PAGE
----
16 March 2011
Venue: Lecture Theatre B10, Library Building, Alfred Street
Department of Anthropology/James Henare Centre seminar by Professor Jon Altman, Australian National University.
Since Anglo colonisation of Australia, western, and more recently neo-liberal, ways of thinking about resources as property for market exploitation have been dominant. Even today as there are global concerns about climate change, biodiversity loss and resource depletion from unchecked economic growth an Indigenous conservation narrative is challenged and subordinated.
The Indigenous estate in Australia can be conceptualised, to use Arturo Escobar’s words, as ‘territories of difference’ where there may be different ways of thinking about land and resources. Today this estate covers 1.7 million sq kms and comprises regions of considerable conservation value. Drawing on findings from a multi-site research project under way in north Australia, this lecture explores how powerful state and corporate interests might be shifted to new ways of thinking about the Indigenous estate. How might a more productive balance be drawn between development and conservation? How might the actions of Indigenous people influence such processes? How can Australian public discourse be shifted from a language that highlights Aboriginal deficits and instead recognises assets that might be mobilised in the Aboriginal and national interests?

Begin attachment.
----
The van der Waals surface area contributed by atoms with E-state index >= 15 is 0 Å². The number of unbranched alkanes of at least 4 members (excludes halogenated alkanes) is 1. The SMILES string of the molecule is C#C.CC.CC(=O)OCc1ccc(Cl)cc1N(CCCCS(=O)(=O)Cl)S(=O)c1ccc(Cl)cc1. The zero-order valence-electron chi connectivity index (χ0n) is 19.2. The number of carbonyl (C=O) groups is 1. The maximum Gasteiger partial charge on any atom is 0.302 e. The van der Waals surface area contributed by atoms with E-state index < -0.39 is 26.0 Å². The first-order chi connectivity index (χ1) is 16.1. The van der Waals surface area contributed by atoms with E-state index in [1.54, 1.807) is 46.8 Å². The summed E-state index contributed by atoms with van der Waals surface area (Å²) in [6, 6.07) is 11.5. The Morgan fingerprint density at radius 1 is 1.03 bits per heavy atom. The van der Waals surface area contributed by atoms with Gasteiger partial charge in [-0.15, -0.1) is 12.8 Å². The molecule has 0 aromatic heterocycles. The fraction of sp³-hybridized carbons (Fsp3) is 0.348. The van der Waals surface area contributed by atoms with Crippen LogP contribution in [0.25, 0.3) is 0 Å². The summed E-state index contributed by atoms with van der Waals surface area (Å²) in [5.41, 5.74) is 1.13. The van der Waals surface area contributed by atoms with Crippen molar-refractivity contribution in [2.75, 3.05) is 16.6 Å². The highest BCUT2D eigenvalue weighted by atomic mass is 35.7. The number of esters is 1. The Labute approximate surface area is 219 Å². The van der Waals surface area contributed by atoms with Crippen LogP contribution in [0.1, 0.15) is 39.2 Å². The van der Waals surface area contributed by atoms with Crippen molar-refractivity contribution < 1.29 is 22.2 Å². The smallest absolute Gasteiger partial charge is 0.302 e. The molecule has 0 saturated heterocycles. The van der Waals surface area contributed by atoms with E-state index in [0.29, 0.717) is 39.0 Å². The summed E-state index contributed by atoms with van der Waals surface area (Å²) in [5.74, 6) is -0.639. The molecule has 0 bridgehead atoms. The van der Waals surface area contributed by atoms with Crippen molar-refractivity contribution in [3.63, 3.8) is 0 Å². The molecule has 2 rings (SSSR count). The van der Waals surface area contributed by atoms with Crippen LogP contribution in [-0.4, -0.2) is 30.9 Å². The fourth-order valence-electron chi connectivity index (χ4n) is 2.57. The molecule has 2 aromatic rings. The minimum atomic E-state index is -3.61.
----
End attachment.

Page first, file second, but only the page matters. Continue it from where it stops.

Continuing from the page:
Jon Altman is a research professor in anthropology at the Australian National University, Canberra. Initially trained as a development economist at The University of Auckland, he has undertaken research on Indigenous development in Australia since 1976. From 1990-2010 he was the Foundation Director of the Centre for Aboriginal Economic Policy Research at the ANU and in 2003 was elected a Fellow of the Academy of the Social Sciences in Australia. His current work focuses on issues associated with economic hybridity, political ecology and critical development studies.
Professor Jon Altman’s visit is sponsored by The University of Auckland Vice Chancellor’s Distinguished Visitor Fund, Te Whare Kura and the Business School.